'Je t’aime et je t’adore': The Intimate Romance of Eleanor Roosevelt and Her 'Dearest'

Image: AP Photo (AP)

Covering the Gov. Alfred E. Smith presidential campaign in 1928, Lorena Hickok could not have imagined risking professional suicide for Mrs. Franklin D. Roosevelt, who was supporting her husband’s political ally. It was bad enough for a reporter of Hick’s stature to be assigned the woman’s beat. Yet the more she had studiously avoided Mrs. Roosevelt as a subject, the more smitten she was by Eleanor. For the first time in two decades, a colleague found reason to warn Hick about getting too close to her sources.

The hardboiled reporter could admire the professionalized Eleanor as “an outstanding civic and welfare leader” who personally maintained Spartan standards of modesty and austerity. Yet it was the very stuff of women’s pages—ER’s $10 dresses and lunches at drugstore soda fountains—that caught at Hick. One day she noticed that Eleanor kept her long, thick hair contained within the fine black strands of an elasticized hairnet. To Hick’s horror, the net crimped just enough of Eleanor’s forehead to vary the shape of her face. Of all the reporter’s scribbled impressions of Eleanor’s looks (“very plain”), clothing (“unbecoming”), and commanding presence as mistress of the Executive Mansion in Albany (“a very great lady”), none told better how tightly contained Eleanor had kept herself—before Hick—than did the picture of a black hairnet gathered in the center of her forehead.

Illustration for article titled 'Je t’aime et je t’adore': The Intimate Romance of Eleanor Roosevelt and Her 'Dearest'
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The day after Smith lost the 1928 election to Herbert Hoover, Eleanor invited Hick to East Sixty-Fifth Street. Hick went, of course, to interview Mrs. FDR, the Democratic National Committee’s Women’s Division generalissima, but the occasion seemed not to call for pad and pencil. Hick was flattered to find an elegant silver tea service laid out. There were cakes. No one else was expected. Eleanor poured as for a dear friend, smiling and chatting. To Hick’s further surprise, Eleanor had turned herself out elegantly. She even relaxed while being interviewed. “But,” sighed Hick, “the hairnet was still there.”

To Eleanor, Hick was “[a person] in whose soul there is no peace.” Born on March 7, 1893, in East Troy, Wisconsin, Lorena Alice Hickok was the eldest daughter in a family dominated by her father’s abusive drinking and chronic unemployment. Her mother made ends meet sewing dresses, but Anna Waite Hickok died of a stroke when Hick was thirteen, and her father, who had been inflicting beatings throughout childhood, raped Hick when she was fourteen. Addison J. Hickok surprised no one when he put his daughter’s pets to death. He later died by suicide. When Hick was asked to contribute to her father’s funeral expenses, she answered: “Send him to the glue factory.”

Leaving two younger sisters in East Troy, she worked in a boardinghouse and on a farm until she was taken in by her mother’s cousin in Battle Creek, Michigan, finishing high school there. After a year of college, she got herself a seven-dollar-a-week job on a Battle Creek newspaper—assigned, she later recalled, “to meet all trains.” One of them took her out of town—to New York City—in February 1918. For the next six months she covered city politics for the New York Tribune, taking from her first interview at Tammany Hall the lesson every fresh-faced reporter learns: stick to the questions. A glance at her notes afterward revealed that she had learned precisely nothing from or about “Silent” Charlie Murphy, while he “knew all about me.”

She lived every day for its deadline, a practice of turning bitterness to productivity: “There’s no other work that requires such devotion. It’s no game for physical weaklings. You go without sleep, without food. You have to completely forget your own self.”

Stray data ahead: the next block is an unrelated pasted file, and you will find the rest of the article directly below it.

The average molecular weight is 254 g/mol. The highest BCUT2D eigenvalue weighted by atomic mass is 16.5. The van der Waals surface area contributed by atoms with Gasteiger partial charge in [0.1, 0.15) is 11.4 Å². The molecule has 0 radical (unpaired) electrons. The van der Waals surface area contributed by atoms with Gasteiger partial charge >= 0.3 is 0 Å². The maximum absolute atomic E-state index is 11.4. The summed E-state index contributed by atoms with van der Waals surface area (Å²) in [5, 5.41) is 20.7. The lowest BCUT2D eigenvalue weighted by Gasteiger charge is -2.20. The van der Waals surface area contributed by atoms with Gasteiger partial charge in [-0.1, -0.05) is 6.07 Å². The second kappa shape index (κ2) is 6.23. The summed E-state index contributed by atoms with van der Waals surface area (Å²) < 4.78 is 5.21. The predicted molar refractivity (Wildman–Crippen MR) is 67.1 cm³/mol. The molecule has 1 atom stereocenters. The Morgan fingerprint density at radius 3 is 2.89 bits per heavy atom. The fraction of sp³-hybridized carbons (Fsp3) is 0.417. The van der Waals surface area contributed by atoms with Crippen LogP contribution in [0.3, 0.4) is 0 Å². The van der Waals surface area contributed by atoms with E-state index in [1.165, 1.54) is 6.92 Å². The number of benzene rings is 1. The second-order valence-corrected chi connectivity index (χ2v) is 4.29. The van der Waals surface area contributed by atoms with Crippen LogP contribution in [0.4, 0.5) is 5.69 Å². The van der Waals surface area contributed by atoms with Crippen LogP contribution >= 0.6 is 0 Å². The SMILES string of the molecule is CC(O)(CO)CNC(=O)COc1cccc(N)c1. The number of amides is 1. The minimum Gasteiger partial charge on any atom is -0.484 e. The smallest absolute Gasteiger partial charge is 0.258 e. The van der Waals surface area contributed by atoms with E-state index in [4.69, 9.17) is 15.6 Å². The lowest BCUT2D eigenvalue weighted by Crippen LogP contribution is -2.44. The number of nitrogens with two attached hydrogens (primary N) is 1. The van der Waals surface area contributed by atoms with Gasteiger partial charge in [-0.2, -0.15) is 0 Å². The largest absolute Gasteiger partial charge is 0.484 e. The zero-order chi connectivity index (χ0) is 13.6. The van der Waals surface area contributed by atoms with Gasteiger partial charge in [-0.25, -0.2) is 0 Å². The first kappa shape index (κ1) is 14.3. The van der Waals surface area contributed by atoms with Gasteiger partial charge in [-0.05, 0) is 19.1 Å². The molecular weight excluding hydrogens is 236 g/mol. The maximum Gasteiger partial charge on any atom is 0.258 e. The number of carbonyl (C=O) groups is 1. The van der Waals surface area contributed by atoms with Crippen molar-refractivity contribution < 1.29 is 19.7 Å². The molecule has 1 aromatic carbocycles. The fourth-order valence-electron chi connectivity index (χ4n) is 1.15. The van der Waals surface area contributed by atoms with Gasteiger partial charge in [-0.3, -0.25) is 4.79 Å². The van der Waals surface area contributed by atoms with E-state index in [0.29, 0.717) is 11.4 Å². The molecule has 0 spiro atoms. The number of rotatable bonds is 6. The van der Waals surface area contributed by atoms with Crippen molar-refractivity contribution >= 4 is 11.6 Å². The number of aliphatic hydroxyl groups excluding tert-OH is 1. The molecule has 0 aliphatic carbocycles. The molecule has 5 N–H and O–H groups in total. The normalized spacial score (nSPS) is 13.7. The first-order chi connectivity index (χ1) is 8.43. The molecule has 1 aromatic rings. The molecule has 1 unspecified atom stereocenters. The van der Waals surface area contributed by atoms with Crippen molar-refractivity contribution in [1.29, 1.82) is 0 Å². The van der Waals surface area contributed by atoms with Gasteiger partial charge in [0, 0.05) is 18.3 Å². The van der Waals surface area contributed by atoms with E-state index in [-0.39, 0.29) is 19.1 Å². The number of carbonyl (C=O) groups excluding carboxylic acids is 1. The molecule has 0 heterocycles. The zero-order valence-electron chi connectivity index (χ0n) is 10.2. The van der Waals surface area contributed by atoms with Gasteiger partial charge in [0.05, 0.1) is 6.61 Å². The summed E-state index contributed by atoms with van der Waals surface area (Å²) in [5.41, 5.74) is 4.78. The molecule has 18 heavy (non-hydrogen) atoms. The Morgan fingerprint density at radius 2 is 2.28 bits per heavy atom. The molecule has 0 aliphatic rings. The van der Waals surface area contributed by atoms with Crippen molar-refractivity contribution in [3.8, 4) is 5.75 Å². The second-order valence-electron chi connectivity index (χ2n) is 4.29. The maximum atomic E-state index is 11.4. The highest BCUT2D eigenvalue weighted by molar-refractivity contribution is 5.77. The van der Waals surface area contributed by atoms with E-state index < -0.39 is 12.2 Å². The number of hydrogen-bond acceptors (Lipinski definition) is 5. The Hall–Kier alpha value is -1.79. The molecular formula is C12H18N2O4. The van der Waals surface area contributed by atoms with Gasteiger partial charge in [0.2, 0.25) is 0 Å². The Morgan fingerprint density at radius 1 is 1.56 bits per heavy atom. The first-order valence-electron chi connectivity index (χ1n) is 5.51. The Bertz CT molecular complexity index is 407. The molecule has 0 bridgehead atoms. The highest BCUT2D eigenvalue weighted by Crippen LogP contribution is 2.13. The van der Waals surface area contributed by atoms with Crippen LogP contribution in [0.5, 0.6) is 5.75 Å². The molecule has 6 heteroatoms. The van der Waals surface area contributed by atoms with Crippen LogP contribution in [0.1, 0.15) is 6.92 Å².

She became the Associated Press’s star, its highest paid female reporter, covering such national sensations as the kidnapping of the Lindbergh baby and the Walker-Seabury hearings that helped propel FDR to the Democratic nomination. Her fellow news hawks thought her the quintessential shoe-leather beat reporter, “soft-hearted and hardboiled,” her whole body “rippling with merriment” on a Prohibition story about drunk sewer rats; the tears flowing as she smashed out copy about Charles and Anne Morrow Lindbergh’s infant son. Colleagues noticed her beautiful legs, a peaches-and-cream complexion, arresting blue eyes; they recognized her as something different and special in a newspaperwoman—“quite a gal,” they told each other, and meant, in part, her audaciousness, but, still more, her excellence, her eye, her humanity. High school classmates had named Lorena Alice Hickok most likely to become a famous suffragist. For Eleanor, she was a midlife rule-breaker, and very quickly much more.

Within a month of FDR declaring for President in 1932, Eleanor was in full pursuit of romance. On the campaign train through the Southwest, she sprung Hick from the reporters’ pack, bringing her along to see Isabella Greenway. In Nebraska she teased Hick into following her into an eight-foot-high cornfield row and out the other end through a barbed-wire fence. Eleanor glided coolly through stalks and soft-iron strands into the adjacent pasture, leaving Hick puffing and panting, shawled in corn tassels, plucking rusty barbs from her silk stockings. She brought Hick aboard a plane that Eastern Air Transport had put at her disposal for a night flight. The pilot roared over incandescent Broadway, dipping at Columbus Circle, then turning northeast—out over the dark of Long Island. At 6,500 feet, the cold night city sparkled in the windows, and the smoke rising from factory chimneys over the Jersey meadowlands reminded Eleanor of the Doré Bible illustrations from her upriver childhood. “What a lot can happen,” she remarked to Hick, “in the short space of one’s life.”

Eleanor encouraged her new sidekick to follow along as she attended a funeral in Potsdam, near the Canadian border, then pulled Hick onto a side trip along the St. Lawrence River to the site of a New Deal power project that would connect the Atlantic Ocean with the Great Lakes. The streets there showed no sign that the country was engaged in a momentously important presidential contest. “Franklin is going to be dreadfully disappointed if he loses this election,” she told Hick. “For a while he won’t know what to do with himself.”